Roman-2-Roman Revisited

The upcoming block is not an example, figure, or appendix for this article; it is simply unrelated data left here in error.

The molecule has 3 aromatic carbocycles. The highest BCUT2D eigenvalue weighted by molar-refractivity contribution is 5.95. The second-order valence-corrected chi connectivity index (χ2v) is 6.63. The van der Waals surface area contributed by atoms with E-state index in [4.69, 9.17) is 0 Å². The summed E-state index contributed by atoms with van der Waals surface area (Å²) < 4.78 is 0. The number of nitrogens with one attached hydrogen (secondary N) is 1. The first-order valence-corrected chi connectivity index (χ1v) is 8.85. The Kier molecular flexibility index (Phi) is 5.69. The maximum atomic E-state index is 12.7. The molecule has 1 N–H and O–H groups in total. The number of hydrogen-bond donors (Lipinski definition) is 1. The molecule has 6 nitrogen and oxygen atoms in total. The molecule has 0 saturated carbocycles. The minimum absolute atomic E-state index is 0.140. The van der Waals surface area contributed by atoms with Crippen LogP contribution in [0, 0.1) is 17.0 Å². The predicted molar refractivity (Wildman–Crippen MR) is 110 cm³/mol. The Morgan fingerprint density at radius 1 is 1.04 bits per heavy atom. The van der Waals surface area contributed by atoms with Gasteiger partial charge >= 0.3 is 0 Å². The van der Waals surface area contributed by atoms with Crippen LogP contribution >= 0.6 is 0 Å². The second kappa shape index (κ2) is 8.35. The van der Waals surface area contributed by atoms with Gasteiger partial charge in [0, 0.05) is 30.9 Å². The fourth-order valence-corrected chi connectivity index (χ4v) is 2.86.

By Ella Katz Roman-to-Roman, Latin’s mentoring program, kicked off its second year with a strong start.  Notwithstanding its original and extremely creative name, the program is a great one and ensures that every single Latin freshman has a mentor. What benefit does having a mentor offer the sea of Latin freshman wandering the halls with a look of acute aimlessness?  Given the great number of worries every freshman has (will my locker open? Will I be sent home for violating the somewhat ambiguous dress code? Will that cute senior actually acknowledge that I exist?) Having the mentor program helps ease the transition to high school by giving each freshman an opportunity to ask questions and get advice from more “experienced” Latin high schoolers. This past week, I met with three students on the steering committee for the mentoring program: sophomores David Malkin, Lauren Salzman, and junior Jake Milner who work closely with Mr. Cronister, the head of the program.  When asked why he is involved in the program, Jake responded, “As far as why I’m involved in the program, I think it’s a perfect opportunity to connect people across grades and give both underclassmen and upperclassmen friends that they might not have otherwise had. Latin is the fifth school I’ve attended in my life, so I know what it’s like to be a new kid. Having people to talk to when I had questions or concerns was really valuable for me when I started at a new school, and I hope that both new freshmen and those who came through Latin’s middle school feel the same way. I’ve additionally enjoyed organizing the program and seeing those moments when the relationships pay off.” As Jake points out, joining a new school where some people have known each other since JK can be difficult and having a mentoring program can offer a way to connect to the Latin community.  For a shy student at a new school, the halls can seem daunting and having one friend that knows Latin can make the transition to high school more closely resemble a feel good Disney movie rather than “Mean Girls” —although who doesn’t love when Regina gets hit by the bus? Sadly, some mentors and mentees do not connect as well and as often as others, which defeats the purpose of R2R.  To get more insight on this, I asked another member of the steering committee, Lauren Salzman, why she thought this was the case.  Lauren responded,  “I would say that although some people look down on it or get annoyed, it truly is a great program. By helping a handful of freshman we have done our one and only job. An area to improve is how to hold both mentors and mentees accountable for checking in, asking questions, etc. The program won’t work unless both sides are active. It’s a two way street.” As Lauren suggests, active participation by both mentors and mentees in the R2R program is crucial to its success. “You get what you give” is a mantra that I like, and mentors/mentees who invest their time and energy in building relationships through the R2R program are far more likely to derive meaningful connections and benefits from the program.  When asked to summarize his involvement in the program and why he thinks it is a valuable tool for the Latin community, David Malkin responded, “I am involved in R2R because I know how valuable it is to be mentored into high school. Being an only child, and coming from a different school, I never really had a student mentor. When I came to Latin and played a fall sport, I got to know older kids who helped me transition into high school. I see having someone like that for every freshman as a crucial part of the first year of high school. I am involved in the program because I want to see this program grow to its full potential. I had a lot of ideas for how to go about building the program. Our activities such as the dodge ball games and check ins (especially with food) have been well accepted and a fun way to connect with the pairs. Overall, I think R2R has been incredibly successful and can only get better from here on out. We look forward to continue building connections between freshman and their mentors and continuing to plan more fun activities. “ To build a strong and connected community is the goal of Roman to Roman, and it is critical to do a good job of integrating new members of that community. Most of us have had the experience of being the “newbie” who doesn’t know anyone and feels a bit lost in a new environment. Having one person to help make you feel welcome and part of a larger community can have a large impact on the transition process. Whether it is because of one more smile you can put on a freshman’s face, or how good it feels when you find a common interest or can bond over delicious doughnuts, R2R is a great program that offers much to those who are part of it. After all, you get what you give.]]>